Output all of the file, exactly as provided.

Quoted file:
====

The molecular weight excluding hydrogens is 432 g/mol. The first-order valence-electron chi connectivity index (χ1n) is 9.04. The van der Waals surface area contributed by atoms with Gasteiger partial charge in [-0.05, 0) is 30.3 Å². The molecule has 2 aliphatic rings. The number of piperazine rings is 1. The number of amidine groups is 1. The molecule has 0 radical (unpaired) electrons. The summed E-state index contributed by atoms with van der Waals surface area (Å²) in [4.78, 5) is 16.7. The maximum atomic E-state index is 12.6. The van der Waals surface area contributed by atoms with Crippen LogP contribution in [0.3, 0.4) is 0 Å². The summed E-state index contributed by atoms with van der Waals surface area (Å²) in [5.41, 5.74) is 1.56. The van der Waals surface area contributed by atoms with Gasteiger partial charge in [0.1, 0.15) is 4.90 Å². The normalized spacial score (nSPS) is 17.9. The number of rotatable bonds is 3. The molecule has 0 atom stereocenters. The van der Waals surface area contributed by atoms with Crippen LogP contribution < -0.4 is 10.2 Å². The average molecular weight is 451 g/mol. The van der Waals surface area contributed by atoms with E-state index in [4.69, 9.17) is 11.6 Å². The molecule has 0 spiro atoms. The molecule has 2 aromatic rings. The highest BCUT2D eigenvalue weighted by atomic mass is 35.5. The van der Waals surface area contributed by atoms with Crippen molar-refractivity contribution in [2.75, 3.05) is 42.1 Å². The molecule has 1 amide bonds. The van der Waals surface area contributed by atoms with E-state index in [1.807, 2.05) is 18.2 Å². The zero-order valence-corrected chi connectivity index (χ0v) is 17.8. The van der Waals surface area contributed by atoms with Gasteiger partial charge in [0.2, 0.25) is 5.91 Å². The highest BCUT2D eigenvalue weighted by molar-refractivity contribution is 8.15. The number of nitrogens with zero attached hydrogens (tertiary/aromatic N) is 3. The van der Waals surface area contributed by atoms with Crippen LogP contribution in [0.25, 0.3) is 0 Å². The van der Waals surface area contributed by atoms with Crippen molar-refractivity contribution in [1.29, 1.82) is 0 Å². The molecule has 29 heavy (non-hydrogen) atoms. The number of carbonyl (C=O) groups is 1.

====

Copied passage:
The molecular weight excluding hydrogens is 432 g/mol. The first-order valence-electron chi connectivity index (χ1n) is 9.04. The van der Waals surface area contributed by atoms with Gasteiger partial charge in [-0.05, 0) is 30.3 Å². The molecule has 2 aliphatic rings. The number of piperazine rings is 1. The number of amidine groups is 1. The molecule has 0 radical (unpaired) electrons. The summed E-state index contributed by atoms with van der Waals surface area (Å²) in [4.78, 5) is 16.7. The maximum atomic E-state index is 12.6. The van der Waals surface area contributed by atoms with Crippen LogP contribution in [0.3, 0.4) is 0 Å². The summed E-state index contributed by atoms with van der Waals surface area (Å²) in [5.41, 5.74) is 1.56. The van der Waals surface area contributed by atoms with Gasteiger partial charge in [0.1, 0.15) is 4.90 Å². The normalized spacial score (nSPS) is 17.9. The number of rotatable bonds is 3. The molecule has 0 atom stereocenters. The van der Waals surface area contributed by atoms with Crippen LogP contribution < -0.4 is 10.2 Å². The average molecular weight is 451 g/mol. The van der Waals surface area contributed by atoms with E-state index in [4.69, 9.17) is 11.6 Å². The molecule has 0 spiro atoms. The molecule has 2 aromatic rings. The highest BCUT2D eigenvalue weighted by atomic mass is 35.5. The van der Waals surface area contributed by atoms with Crippen molar-refractivity contribution in [2.75, 3.05) is 42.1 Å². The molecule has 1 amide bonds. The van der Waals surface area contributed by atoms with E-state index in [1.807, 2.05) is 18.2 Å². The zero-order valence-corrected chi connectivity index (χ0v) is 17.8. The van der Waals surface area contributed by atoms with Gasteiger partial charge in [0.2, 0.25) is 5.91 Å². The highest BCUT2D eigenvalue weighted by molar-refractivity contribution is 8.15. The number of nitrogens with zero attached hydrogens (tertiary/aromatic N) is 3. The van der Waals surface area contributed by atoms with Crippen LogP contribution in [0.25, 0.3) is 0 Å². The van der Waals surface area contributed by atoms with Crippen molar-refractivity contribution in [1.29, 1.82) is 0 Å². The molecule has 29 heavy (non-hydrogen) atoms. The number of carbonyl (C=O) groups is 1.